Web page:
Stable against alpha decay

Unstable to alpha decay


There is a line in the centre of the chart corresponding to alpha stability. The length of the line is proportional to the difference in atomic mass between the parent nucleus and the daughter product plus an alpha particle. If the parent nucleus is the heavier, then it can decay by alpha decay and is shown as a downward green line, but if the parent nucleus is the lighter, then the nucleus cannot decay by alpha emission, and is shown as an upward blue line. The longer the green line, the greater is the likelihood of decay by alpha emission and the shorter the halflife. The difference in atomic mass in MeV is to the same scale as that for beta and inverse beta decay, and is shown above in green numbers. This is the decay energy, the particle energies are always lower.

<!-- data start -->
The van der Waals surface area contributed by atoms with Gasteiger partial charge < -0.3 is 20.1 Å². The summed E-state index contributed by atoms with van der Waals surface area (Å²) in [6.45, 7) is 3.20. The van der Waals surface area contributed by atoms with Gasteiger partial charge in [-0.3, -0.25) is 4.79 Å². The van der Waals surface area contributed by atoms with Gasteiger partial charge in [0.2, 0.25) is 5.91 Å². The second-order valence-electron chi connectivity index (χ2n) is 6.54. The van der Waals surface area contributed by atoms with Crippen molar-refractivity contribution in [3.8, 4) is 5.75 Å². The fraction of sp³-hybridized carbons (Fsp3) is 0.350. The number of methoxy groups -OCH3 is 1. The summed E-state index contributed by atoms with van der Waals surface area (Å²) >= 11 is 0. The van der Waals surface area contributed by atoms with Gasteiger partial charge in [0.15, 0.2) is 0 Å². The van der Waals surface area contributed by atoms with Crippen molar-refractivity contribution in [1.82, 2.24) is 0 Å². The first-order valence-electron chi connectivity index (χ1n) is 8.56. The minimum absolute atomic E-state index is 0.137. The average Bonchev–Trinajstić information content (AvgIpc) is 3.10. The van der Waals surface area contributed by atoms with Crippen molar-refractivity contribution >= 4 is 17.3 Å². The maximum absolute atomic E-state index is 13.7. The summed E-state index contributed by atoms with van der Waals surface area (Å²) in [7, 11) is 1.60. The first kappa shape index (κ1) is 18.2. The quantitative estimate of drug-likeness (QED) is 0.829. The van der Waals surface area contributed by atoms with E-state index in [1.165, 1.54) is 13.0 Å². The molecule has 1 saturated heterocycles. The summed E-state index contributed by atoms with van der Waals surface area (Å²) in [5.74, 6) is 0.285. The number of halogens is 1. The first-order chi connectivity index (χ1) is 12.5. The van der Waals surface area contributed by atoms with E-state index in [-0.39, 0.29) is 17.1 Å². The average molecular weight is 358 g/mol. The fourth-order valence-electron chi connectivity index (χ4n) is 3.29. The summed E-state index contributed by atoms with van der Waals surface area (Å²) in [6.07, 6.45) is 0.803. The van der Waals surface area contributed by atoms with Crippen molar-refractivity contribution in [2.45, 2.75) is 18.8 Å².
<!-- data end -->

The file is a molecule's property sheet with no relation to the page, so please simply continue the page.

Generally, the longer the green line, the greater is the kinetic energy imparted to the emitted alpha particle, although some of this energy is taken up by recoil velocity of the daughter product. (Note that the end of the green line does not represent the daughter product, that is two elements to the left hand side and four units of atomic weight, A, less, and hence cannot be properly represented on the same chart).

Note also that not every nuclide which is unstable to alpha decay is declared as such on the colour coded Segre chart, probably because the alpha decay is either extremely infrequent (i.e. of very long halflife) or the branching ratio for the alpha decay route is very much less than that for the other route(s) shown.

Fig 1 shows ruthenium-101 which is stable to alpha decay.

Fig 2 shows uranium-235 which is unstable to alpha decay liberating 4.67Mev.

Both the above examples are stable to beta/inverse beta decay, but this is not a requirement for alpha decay, it just made the diagram clearer to chose one stable to beta/inverse beta decay.